The Time Commitment is Incredible
Your entire schedule, and life, for months and months on end is tied to appointments on certain days at certain times, and then injections at precise times on precise days. You can’t plan anything too far ahead–even getting a haircut or going out to dinner because what if you’re not at home when your alarm goes off for your injections? It’s hard to find a sterile place where you can unpack all your supplies and mix your medications and often take down your pants to do the injection when you’re out and about.
Intimacy is More Than Just Intercourse
During IVF, there is actually quite a bit of time when you cannot have sex because it can interfere with the precise timing of the steps and the medications you are taking in order for the process to be successful. Not being together with your partner can make the growing distance between you feel unbearable, and it can make you both feel unsupported during such an emotional and trying time.
Additionally, being intimate is sometimes the furthest thing from your mind when you’re spending your days being poked and prodded and scanned and injected. So, when you’re not physically together as one, finding other ways to connect with your partner is pivotal. My husband and I explored a lot of ways we could intimately connect while we weren’t able to have sex, including having makeout sessions, doing naked skin-to-skin time/snuggles, and showering together. These things helped us immensely not to lose ourselves in the IVF process.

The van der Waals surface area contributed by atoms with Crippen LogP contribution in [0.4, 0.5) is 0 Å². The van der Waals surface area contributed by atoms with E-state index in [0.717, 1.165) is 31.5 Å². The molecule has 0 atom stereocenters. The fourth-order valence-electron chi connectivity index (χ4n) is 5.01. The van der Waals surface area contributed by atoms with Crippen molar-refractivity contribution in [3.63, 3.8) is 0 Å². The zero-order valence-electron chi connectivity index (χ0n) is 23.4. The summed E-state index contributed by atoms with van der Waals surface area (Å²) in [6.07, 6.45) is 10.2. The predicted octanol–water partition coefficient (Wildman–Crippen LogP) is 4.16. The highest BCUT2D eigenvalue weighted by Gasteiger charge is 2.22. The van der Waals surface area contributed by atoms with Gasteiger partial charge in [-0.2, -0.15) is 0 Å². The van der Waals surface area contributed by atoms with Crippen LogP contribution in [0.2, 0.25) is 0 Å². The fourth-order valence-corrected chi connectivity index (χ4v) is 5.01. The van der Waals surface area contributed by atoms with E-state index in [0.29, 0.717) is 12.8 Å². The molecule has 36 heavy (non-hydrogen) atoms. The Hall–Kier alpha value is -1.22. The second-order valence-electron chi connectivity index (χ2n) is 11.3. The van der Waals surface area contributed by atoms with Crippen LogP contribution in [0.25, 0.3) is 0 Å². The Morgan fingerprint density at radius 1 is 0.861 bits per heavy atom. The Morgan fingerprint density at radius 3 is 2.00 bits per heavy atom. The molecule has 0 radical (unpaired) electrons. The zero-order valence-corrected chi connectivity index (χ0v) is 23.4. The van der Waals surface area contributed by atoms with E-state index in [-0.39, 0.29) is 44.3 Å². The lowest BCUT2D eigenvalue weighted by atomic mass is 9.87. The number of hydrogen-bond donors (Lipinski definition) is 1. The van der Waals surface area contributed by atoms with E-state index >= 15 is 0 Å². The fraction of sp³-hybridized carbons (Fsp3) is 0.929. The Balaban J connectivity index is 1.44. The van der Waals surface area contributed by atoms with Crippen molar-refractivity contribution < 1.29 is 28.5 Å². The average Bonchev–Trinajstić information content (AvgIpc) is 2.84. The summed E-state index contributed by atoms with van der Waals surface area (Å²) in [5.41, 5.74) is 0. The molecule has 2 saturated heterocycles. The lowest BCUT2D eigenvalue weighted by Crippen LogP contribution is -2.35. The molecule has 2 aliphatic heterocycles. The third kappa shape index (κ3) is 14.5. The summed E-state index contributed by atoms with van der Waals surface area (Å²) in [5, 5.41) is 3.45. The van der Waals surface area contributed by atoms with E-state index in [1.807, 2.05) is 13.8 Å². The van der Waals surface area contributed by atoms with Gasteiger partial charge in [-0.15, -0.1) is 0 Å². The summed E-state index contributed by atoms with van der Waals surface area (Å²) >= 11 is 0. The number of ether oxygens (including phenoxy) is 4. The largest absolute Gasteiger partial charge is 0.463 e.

It Basically Feels Impossible To Think About Anything Else
I wasn’t prepared for this one, especially not this second time around. I have a toddler and a business and a whole lot of other balls in the air, but all I could think about was where I was in the process, what steps were next, what was on the line, what I would do if it didn’t work, the babies I lost, etc. Giving myself grace, and sharing this information with the people closest to me was pivotal in navigating it myself.
IVF Doesn’t Guarantee You a Baby
OK, truthfully, this is the hardest one. The one that took me the longest to accept. The one I wished someone had sat me down and really made sure I understood before we began the process. Under the absolute best of circumstances, with a genetically normal embryo and a healthy uterus, the average chance of success for IVF is under 60%. This can feel emotionally unbearable, especially when you’ve sunk so much time, energy, emotion, and money into the process.
It doesn’t work every time. It can’t work every time. You didn’t do anything wrong. The failure wasn’t your fault. But can it feel that way? Abso-freakin-lutely.
I’ve had to talk myself out of this tizzy more than once. And furthermore, everything is a waiting game. In many other aspects of life, you put in enough effort and make all the right decisions and you reach your end goal or your full potential. But IVF doesn’t care about effort. You can do everything right and still the wait is horrible, and there’s no guarantee for a successful outcome.
Originally published on colettelouise.com